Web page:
Hydrotherapy: More Than Just a Hot Tub

October 2020 | by holly netz

“There must be quite a few things that a hot bath won’t cure, but I don’t know many of them.”  - Sylvia Plath 

We are continually redefining what healthy looks like as we evolve as a society. Thankfully we have gone beyond the days of Jane Fonda’s workouts, low-fat foods, and diet soda. While we haven’t completely eliminated crazy diets and the number on the scale as our sole focus, our culture has begun to embrace the concept of health as a whole. The calorie count of foods matters less than the nutrients they contain. We have adopted healing, strengthening exercise, and meditation forms, rather than just running on a treadmill. Most importantly, we are starting to learn to listen to our bodies and allow healing and self-care instead of treating our bodies as machines. 

I’ll admit when I think of friends or family who own a hot tub, I think, “I couldn’t afford that,” “The upkeep must be ridiculous,” or “How much electricity is that thing pulling?” Then I realize I sound a bit like my very frugal (but amazing) grandmother. When asked to do an article on Hot Tubs and Spas, I thought of myself as most likely the worst fit for said topic.  

Most of us view owning a hot tub/spa as a high-end luxury. (Hello, self!) However, through research, I realized that like many luxuries that we make room for in our lives, this one provides more health benefits than first thought, and can be affordable if we consciously decide to make it a financial priority. After all, indoor plumbing was once a luxury --- evolution is a good thing, right? 

Healthier with a hot tub? 

I knew hot tubs were relaxing but was surprised at the range of mental and physical health benefits. Mentally, the sound and motion of swirling water assist relaxation and reduces anxiety. Studies have shown the sound of natural bodies of moving water (rivers, oceans) do this, and a hot tub mimics those benefits. Increased body temperature can help you fall asleep faster, and warming combined with dilation of blood vessels and increased blood flow relieves tension headaches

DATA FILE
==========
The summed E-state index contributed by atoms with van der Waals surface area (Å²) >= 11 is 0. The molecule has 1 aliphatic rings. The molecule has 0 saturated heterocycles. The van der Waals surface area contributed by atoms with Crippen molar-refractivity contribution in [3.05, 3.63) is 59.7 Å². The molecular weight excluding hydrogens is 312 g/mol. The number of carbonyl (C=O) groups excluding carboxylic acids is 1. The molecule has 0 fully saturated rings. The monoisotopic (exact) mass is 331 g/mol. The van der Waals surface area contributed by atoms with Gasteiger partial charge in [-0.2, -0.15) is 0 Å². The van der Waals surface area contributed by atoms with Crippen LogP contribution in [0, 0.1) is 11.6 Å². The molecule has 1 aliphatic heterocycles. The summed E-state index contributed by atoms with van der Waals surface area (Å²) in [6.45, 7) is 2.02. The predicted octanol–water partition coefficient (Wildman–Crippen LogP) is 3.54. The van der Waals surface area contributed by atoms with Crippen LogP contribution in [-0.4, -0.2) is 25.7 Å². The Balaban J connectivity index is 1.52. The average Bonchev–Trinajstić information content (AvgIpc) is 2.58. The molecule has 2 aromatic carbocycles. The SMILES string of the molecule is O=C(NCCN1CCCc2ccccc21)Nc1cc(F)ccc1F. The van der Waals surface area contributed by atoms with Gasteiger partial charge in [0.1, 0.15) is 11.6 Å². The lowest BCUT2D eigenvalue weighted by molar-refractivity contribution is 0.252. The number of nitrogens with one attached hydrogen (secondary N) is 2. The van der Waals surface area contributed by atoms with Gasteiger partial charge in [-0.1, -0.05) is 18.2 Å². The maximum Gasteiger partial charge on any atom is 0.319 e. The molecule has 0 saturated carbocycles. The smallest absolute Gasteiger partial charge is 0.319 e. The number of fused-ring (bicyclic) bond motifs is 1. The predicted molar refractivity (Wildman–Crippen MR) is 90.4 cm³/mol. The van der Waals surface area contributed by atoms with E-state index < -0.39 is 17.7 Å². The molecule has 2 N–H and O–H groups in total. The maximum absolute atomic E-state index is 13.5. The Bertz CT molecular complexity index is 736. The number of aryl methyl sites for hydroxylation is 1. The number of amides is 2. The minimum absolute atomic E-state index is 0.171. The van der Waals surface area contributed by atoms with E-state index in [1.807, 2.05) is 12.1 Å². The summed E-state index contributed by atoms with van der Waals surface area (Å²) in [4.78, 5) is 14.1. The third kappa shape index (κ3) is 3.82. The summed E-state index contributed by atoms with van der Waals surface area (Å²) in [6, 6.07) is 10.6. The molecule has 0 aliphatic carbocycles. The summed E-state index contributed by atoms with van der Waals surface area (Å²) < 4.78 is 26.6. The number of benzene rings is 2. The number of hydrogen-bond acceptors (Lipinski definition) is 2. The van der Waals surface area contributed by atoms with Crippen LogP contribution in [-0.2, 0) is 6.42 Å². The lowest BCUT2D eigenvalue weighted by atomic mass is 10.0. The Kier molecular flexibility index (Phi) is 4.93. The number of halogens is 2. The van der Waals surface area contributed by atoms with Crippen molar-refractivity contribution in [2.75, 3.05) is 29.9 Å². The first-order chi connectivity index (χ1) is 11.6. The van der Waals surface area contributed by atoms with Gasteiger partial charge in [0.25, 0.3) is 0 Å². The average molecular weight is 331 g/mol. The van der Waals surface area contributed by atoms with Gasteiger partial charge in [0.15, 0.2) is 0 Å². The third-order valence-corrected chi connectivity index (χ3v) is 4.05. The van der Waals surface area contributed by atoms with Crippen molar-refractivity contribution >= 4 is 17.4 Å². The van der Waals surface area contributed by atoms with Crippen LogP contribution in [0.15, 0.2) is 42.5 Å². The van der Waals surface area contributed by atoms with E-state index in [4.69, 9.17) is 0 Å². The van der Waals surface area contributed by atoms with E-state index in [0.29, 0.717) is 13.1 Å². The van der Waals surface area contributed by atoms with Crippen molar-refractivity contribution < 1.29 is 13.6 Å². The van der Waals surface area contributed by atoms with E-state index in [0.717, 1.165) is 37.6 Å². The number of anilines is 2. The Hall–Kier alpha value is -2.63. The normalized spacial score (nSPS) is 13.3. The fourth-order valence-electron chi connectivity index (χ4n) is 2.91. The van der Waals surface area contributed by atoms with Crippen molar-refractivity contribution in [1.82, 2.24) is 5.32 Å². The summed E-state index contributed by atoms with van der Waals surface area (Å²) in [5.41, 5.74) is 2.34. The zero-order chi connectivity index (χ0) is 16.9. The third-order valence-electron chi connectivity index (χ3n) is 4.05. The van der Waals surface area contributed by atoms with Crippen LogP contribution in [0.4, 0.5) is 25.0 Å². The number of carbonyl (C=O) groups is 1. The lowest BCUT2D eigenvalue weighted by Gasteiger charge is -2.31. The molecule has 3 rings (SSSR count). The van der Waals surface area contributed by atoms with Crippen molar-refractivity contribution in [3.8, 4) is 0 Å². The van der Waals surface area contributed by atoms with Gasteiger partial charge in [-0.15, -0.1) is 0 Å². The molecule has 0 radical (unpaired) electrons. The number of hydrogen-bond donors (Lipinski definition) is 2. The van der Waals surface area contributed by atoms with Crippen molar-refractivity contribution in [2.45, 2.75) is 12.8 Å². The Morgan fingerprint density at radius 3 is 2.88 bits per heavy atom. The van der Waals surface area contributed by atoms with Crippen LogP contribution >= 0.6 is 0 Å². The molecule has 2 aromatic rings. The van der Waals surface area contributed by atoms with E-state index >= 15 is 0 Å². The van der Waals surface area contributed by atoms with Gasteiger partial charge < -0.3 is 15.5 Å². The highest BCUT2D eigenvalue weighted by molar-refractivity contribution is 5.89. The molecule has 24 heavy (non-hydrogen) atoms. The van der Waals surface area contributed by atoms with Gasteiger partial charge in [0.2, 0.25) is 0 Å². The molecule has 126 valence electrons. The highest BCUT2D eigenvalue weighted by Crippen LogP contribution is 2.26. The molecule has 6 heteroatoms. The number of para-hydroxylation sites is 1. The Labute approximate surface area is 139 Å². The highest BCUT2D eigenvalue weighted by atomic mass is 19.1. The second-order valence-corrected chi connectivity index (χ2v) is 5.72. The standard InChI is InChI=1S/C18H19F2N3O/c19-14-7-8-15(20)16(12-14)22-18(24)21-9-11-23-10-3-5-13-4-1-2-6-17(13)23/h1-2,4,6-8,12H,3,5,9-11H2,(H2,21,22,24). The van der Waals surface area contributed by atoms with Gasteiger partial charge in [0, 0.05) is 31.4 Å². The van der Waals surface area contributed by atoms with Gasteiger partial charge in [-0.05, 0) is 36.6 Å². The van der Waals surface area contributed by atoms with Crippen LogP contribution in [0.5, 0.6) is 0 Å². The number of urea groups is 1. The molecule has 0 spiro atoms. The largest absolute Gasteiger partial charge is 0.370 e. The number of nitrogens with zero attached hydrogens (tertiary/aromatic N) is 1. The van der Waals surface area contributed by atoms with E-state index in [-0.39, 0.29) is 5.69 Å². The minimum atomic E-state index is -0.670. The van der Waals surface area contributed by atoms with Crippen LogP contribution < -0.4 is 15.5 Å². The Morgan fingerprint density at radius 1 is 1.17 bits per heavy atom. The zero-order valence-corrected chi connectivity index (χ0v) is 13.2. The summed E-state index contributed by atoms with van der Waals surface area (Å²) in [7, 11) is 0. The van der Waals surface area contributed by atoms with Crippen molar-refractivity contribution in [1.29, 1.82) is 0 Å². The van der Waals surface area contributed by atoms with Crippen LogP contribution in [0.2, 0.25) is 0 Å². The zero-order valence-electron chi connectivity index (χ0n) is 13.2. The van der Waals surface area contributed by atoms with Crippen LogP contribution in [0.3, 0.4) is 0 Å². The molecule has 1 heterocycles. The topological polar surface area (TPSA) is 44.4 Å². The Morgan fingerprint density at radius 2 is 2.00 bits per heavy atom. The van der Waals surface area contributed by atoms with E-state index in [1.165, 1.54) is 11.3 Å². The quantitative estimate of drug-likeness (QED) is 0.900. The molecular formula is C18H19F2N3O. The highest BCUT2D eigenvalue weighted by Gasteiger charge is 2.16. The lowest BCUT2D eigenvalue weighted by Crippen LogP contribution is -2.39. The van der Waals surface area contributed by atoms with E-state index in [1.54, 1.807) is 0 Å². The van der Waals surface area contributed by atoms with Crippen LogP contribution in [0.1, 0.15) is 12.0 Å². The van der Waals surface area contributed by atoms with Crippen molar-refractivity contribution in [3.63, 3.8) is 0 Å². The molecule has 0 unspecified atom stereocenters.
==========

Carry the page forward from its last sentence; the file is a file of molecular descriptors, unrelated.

The Physical Health Benefits:  

  • Studies have shown that 15-30 minutes per day in a hot tub helped reduce blood sugar levels for Type 2 Diabetes patients.  
  • Steam can also help open breathing passages in sinuses and lungs to aid respiratory health. With Montana being a hot spot for those with seasonal allergies, this benefit alone could pay back in spades.  
  • Soaking in a hot tub can improve your cardiovascular health by increasing heart rate but lowering blood pressure.  
  • Most interesting to me (as one of this statistic), almost 80% of Americans suffer from chronic back or knee pain. Water buoyancy experienced while in a hot tub relaxes muscles. Temperature decreases tension and improves flexibility, helping with arthritis and stiffness. 

So, all of that sounds great, and I (and my bum knee) are now on team “Buy a Hot Tub Now!”. However, with two kids in college, an addiction to art supplies, and my grandma’s frugal voice in my head, doing so seems slightly impractical.  

Hot tubs can seem intimidating. Prices mostly range from $3,000 to $8,000 – and can climb to $35,000, says HomeAdvisor’s True Cost Guide. However, lifespan can be 5 – 20 years, dependent mostly on care. If you start in that mid-range, consider the tub's lifespan, add maintenance costs (Hot Tub Works Total Cost of Ownership breakdown suggests about $600/year), the actual cost of owning a hot tub can hover around $100-$150/month all in. Yes, that big up-front cost is the hard one, but most hot tub suppliers (or your local bank) offer financing. Before you pooh-pooh that idea, remember that you most likely did so with your iPhone.  

So, I'll finish by going to that same place we all go to when we say we can't afford something: How much did you spend on fancy coffee this month? What about dinner out last Friday? How much were those fabulous shoes? I'm not going to say how much I spend on my hair monthly. We know we aren't going to, nor should we, eliminate these purchases. But if we whittled them down just a bit in each category? Maybe watching our spending on some small luxuries would allow us to have a BIG luxury right in our home. Oh, and as a final note, if a health professional advises you to use hydrotherapy as a regular program and this is your primary reason for owning a hot tub, your purchase may qualify for an income tax deduction as a medical expense! 

Consider me converted!  

Originally printed in the October 2020 issue of Simply Local Magazine

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